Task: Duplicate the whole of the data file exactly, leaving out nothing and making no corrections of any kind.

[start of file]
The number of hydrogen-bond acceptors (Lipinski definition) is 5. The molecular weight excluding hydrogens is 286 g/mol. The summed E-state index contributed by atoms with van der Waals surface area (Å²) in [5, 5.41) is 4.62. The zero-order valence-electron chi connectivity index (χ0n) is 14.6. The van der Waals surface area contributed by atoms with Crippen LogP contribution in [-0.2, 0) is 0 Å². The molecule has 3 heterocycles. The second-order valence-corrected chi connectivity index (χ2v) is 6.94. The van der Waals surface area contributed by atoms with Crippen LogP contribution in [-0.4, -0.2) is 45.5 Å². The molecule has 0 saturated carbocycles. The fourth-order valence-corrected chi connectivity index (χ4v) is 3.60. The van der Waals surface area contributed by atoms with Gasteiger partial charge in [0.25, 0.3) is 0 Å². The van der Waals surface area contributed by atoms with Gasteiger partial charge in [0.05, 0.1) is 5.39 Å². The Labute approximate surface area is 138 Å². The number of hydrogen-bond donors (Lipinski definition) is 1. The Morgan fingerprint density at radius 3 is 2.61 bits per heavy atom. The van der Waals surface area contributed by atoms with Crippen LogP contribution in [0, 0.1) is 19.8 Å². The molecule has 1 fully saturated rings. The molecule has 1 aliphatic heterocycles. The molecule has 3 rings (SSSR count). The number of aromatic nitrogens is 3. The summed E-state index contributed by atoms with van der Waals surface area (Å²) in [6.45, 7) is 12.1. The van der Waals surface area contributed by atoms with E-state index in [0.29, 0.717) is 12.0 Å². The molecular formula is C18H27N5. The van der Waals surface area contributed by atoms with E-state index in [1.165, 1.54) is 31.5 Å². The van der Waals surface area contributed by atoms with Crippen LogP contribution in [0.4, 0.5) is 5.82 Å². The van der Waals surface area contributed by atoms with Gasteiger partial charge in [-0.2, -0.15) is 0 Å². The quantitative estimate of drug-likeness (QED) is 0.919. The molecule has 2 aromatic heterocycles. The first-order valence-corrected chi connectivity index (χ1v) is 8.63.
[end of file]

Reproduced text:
The number of hydrogen-bond acceptors (Lipinski definition) is 5. The molecular weight excluding hydrogens is 286 g/mol. The summed E-state index contributed by atoms with van der Waals surface area (Å²) in [5, 5.41) is 4.62. The zero-order valence-electron chi connectivity index (χ0n) is 14.6. The van der Waals surface area contributed by atoms with Crippen LogP contribution in [-0.2, 0) is 0 Å². The molecule has 3 heterocycles. The second-order valence-corrected chi connectivity index (χ2v) is 6.94. The van der Waals surface area contributed by atoms with Crippen LogP contribution in [-0.4, -0.2) is 45.5 Å². The molecule has 0 saturated carbocycles. The fourth-order valence-corrected chi connectivity index (χ4v) is 3.60. The van der Waals surface area contributed by atoms with Gasteiger partial charge in [0.25, 0.3) is 0 Å². The van der Waals surface area contributed by atoms with Gasteiger partial charge in [0.05, 0.1) is 5.39 Å². The Labute approximate surface area is 138 Å². The number of hydrogen-bond donors (Lipinski definition) is 1. The Morgan fingerprint density at radius 3 is 2.61 bits per heavy atom. The van der Waals surface area contributed by atoms with Crippen LogP contribution in [0, 0.1) is 19.8 Å². The molecule has 1 fully saturated rings. The molecule has 1 aliphatic heterocycles. The molecule has 3 rings (SSSR count). The number of aromatic nitrogens is 3. The summed E-state index contributed by atoms with van der Waals surface area (Å²) in [6.45, 7) is 12.1. The van der Waals surface area contributed by atoms with E-state index in [0.29, 0.717) is 12.0 Å². The molecular formula is C18H27N5. The van der Waals surface area contributed by atoms with E-state index in [1.165, 1.54) is 31.5 Å². The van der Waals surface area contributed by atoms with Crippen LogP contribution in [0.4, 0.5) is 5.82 Å². The van der Waals surface area contributed by atoms with Gasteiger partial charge in [-0.2, -0.15) is 0 Å². The quantitative estimate of drug-likeness (QED) is 0.919. The molecule has 2 aromatic heterocycles. The first-order valence-corrected chi connectivity index (χ1v) is 8.63.